In the expanding universe of two-dimensional materials, perhaps none have been more tempting than silicon and its 2D version, known as silicene. The attraction is obvious: Silicon is the boat on which the computer age has floated for more than 50 years. And its proximity on the periodic table to carbon, whose 2D version is the wonder material graphene, has led researchers to investigate whether it might have the same attractive properties.
If researchers can overcome more of the obstacles standing in the way of silicene production, it has some pretty attractive qualities. First, unlike graphene, it has an intrinsic bandgap, which makes it attractive for digital electronics to stop and start the flow of electrons. Its semiconductor nature also comes with many of the same properties that make graphene so attractive—including, potentially, superconductivity.
While silicene is indeed tempting, it has proven frustratingly difficult to produce. Now researchers at the University of Wollongong, in Australia, have overcome one of the main obstacles: separating it from its substrate.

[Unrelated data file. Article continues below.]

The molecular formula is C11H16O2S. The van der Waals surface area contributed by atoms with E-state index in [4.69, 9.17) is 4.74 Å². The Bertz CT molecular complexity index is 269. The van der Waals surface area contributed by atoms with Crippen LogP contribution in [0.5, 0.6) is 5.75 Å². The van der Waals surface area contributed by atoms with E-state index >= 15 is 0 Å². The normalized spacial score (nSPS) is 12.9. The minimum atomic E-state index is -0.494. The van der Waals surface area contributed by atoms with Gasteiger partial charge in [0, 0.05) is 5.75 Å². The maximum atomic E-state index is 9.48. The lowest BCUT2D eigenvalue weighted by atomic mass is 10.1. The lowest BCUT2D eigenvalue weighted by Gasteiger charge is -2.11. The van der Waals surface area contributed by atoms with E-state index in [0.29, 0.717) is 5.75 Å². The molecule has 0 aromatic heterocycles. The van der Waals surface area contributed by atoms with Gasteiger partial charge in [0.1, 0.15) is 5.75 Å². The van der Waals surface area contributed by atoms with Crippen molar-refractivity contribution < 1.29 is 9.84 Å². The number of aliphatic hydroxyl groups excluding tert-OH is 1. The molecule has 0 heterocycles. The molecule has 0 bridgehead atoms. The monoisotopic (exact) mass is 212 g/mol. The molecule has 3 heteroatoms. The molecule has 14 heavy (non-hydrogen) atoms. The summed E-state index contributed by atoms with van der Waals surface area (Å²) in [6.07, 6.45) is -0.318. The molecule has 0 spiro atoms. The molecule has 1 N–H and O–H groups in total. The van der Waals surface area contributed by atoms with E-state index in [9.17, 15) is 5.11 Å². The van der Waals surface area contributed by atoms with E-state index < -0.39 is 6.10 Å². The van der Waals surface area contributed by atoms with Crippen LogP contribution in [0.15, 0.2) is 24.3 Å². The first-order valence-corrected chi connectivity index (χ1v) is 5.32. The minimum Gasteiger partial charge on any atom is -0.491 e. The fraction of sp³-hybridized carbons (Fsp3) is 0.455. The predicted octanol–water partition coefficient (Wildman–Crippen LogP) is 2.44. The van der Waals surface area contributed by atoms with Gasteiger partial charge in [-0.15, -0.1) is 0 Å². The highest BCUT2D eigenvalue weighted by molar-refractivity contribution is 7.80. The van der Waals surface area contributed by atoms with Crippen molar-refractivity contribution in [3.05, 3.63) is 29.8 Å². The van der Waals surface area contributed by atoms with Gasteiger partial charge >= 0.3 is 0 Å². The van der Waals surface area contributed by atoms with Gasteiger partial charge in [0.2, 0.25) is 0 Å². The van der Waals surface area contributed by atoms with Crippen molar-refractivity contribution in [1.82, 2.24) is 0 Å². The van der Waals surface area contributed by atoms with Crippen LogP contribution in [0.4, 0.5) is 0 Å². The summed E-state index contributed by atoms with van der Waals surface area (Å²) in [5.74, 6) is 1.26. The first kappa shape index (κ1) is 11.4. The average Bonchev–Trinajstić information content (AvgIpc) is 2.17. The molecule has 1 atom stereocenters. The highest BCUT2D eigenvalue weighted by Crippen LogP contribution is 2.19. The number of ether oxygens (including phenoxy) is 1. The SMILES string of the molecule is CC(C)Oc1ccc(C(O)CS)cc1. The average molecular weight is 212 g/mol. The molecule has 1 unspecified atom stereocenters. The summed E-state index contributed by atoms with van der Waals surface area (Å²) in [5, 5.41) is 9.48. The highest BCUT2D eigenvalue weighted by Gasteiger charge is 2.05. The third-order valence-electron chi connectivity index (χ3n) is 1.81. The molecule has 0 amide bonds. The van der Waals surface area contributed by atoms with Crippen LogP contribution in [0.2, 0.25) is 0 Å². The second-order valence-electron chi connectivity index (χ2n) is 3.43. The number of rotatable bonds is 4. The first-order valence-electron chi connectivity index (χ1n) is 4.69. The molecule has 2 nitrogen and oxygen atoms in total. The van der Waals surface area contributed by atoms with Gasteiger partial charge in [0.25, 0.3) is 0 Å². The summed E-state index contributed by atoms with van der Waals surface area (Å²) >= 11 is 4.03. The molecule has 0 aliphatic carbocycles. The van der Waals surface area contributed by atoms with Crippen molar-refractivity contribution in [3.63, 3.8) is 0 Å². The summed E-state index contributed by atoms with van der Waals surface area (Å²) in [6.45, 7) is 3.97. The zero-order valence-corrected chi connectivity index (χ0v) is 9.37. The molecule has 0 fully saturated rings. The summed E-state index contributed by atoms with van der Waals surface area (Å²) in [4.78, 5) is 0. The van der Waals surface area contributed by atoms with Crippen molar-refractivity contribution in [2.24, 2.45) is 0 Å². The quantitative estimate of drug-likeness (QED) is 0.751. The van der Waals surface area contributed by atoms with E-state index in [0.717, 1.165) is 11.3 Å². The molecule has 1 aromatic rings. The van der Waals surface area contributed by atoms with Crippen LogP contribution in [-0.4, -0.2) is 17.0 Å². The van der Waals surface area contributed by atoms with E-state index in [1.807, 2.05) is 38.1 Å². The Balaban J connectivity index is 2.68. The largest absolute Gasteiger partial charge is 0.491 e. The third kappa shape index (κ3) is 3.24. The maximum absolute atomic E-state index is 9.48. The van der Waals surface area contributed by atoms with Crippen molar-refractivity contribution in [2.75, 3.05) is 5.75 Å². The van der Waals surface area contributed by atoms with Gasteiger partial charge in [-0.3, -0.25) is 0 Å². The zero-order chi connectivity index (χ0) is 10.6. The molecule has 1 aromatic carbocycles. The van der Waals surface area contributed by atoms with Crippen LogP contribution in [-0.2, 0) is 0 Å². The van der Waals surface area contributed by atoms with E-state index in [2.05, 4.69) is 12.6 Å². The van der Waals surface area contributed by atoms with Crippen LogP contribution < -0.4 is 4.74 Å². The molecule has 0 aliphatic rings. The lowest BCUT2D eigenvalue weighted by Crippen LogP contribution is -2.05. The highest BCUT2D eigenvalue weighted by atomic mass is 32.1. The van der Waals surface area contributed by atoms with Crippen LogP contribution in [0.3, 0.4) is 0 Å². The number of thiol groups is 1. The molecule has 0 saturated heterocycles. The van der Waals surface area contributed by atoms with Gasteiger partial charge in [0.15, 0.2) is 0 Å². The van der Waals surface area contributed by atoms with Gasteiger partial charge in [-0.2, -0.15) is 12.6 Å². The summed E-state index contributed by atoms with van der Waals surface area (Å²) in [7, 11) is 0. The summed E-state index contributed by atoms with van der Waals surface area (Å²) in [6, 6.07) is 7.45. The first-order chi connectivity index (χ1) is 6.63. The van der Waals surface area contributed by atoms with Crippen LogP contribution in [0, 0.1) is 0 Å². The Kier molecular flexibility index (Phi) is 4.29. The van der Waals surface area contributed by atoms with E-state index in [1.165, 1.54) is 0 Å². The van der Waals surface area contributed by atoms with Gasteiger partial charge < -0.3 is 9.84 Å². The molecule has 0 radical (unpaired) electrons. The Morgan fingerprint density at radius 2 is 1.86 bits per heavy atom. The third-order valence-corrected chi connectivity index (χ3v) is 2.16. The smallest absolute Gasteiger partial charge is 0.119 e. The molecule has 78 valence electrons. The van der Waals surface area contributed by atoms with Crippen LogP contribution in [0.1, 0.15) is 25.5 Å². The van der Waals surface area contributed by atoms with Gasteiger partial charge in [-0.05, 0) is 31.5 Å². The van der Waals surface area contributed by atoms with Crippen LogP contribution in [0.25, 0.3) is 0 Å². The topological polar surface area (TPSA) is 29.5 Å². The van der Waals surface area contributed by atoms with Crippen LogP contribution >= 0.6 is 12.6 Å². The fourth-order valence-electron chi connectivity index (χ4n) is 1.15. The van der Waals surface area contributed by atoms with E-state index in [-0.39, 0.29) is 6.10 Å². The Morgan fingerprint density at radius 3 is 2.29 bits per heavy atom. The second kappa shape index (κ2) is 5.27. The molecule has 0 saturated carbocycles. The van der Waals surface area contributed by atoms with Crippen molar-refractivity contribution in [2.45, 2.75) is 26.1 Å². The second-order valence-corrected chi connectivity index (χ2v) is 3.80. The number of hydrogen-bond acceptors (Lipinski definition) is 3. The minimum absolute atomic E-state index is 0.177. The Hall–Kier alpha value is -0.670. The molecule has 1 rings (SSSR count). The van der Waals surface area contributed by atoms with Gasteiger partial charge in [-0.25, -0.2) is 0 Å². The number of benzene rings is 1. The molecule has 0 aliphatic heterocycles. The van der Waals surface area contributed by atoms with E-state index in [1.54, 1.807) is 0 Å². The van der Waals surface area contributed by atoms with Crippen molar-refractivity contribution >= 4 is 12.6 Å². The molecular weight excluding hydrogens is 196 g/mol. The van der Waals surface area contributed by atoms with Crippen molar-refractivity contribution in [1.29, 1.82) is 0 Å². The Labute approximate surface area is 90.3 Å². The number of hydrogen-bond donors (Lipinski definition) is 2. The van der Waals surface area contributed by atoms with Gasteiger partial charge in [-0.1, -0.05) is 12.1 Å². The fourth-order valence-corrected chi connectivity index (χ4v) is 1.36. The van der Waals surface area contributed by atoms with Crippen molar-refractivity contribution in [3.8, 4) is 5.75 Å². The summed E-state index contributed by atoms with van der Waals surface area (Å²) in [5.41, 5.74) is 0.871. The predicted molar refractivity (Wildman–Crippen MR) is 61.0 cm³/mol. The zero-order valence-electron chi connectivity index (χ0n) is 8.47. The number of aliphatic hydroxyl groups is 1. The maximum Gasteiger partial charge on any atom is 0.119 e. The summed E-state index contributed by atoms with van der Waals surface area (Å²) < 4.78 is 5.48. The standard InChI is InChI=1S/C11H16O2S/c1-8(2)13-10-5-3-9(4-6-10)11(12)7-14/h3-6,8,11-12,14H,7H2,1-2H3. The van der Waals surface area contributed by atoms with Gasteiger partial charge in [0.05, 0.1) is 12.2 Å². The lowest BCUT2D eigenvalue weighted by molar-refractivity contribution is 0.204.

In research described in the journal Science Advances, they developed a technique for reliably separating the silicene from the metal surface it is grown on. The trick is to get oxygen molecules to intercalate between the underlayer of silicene, effectively isolating the upper layer of silicene from the metal substrate. (Intercalation is the reversible inclusion of a molecule or ions between two other molecules in multilayered structures or compounds.)
“We know silicene crystals prefer to firmly attach on the metallic substrate, and because they are too thin to be peeled off by any mechanical tools, it’s impossible to remove them from the substrate,” according to Yi Du, who led the research.